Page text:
The special effects are also commendable, with magical spells and summoned monsters looking flashy and detailed. The variety of monsters are only appreciated, since it’s nice to see that they’re not just palette-swapped like the aforementioned Final Fantasy X.

All is good and nice, but Suikoden III isn’t without any graphical flaws. While the characters look reasonably detailed and sharp, the animation isn’t as smooth as I would have liked. The framerate also drops during cutscenes, which should happen at all since they’re done using the in-game graphics.

Fun Factor

In any RPG, it’s important to have a strong storyline and engaging gameplay to draw the gamer into the game. Suikoden III scores high marks on this aspect, as there are tons of things that will keep you occupied. One prime example would be the theater, where you can participate in plays using your recruited characters. Trying each character in each role can produce some amazing and often hilarious results.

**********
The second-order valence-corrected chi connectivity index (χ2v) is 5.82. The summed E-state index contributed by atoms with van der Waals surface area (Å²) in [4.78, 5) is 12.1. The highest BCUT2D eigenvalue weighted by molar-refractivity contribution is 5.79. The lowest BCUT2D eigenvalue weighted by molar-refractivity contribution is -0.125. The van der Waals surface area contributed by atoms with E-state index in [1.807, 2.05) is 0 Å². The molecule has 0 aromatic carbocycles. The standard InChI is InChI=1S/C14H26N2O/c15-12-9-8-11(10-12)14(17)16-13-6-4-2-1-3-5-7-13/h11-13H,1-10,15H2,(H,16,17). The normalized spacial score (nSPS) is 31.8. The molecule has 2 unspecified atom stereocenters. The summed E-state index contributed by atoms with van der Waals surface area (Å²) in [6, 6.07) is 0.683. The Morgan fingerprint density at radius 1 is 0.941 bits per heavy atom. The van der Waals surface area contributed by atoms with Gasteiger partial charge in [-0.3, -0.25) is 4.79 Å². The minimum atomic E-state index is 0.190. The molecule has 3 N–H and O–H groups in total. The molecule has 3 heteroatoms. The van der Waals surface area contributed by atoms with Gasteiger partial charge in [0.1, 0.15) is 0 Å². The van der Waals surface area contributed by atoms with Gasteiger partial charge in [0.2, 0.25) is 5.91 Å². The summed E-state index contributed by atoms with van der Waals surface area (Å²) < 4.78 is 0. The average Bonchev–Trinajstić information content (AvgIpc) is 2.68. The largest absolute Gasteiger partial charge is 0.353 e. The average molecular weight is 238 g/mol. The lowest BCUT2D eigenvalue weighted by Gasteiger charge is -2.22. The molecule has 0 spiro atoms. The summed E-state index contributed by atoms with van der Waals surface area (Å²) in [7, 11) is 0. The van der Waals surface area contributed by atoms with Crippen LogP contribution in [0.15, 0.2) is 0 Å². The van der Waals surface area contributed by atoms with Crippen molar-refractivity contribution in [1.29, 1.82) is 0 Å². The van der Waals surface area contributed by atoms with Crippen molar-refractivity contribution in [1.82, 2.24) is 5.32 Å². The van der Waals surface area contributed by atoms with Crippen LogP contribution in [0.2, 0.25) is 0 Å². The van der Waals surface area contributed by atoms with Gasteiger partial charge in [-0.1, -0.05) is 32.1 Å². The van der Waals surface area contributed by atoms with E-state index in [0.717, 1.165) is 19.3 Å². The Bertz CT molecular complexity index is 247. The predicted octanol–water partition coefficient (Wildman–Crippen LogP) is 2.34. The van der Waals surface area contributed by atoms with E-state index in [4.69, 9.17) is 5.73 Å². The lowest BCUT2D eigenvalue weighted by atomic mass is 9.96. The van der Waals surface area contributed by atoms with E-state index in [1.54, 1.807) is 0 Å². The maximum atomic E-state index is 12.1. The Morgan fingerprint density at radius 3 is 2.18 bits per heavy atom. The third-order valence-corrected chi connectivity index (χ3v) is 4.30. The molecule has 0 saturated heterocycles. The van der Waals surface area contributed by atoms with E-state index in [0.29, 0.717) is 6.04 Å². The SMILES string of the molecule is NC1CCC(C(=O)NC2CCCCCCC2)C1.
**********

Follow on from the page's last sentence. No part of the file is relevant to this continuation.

In addition to the time-sapping theater, you can also take your characters to the public bathhouse, try to get rich with the lottery, or engage in trading activities in the various towns. The latter two are essential if you want to find some extra income early in the game, which is required in order to get the best equipment for your characters. You can also race horses to get rare items and play card games for more money.


After the excellent Final Fantasy X, Suikoden III provides another outlet for gamers seeking an alternative RPG series. The game’s revolutionary storytelling technique, combines with the quirky but ultimately rewarding gameplay mechanics make this one of the better releases of 2002.

Former owner and editor in chief of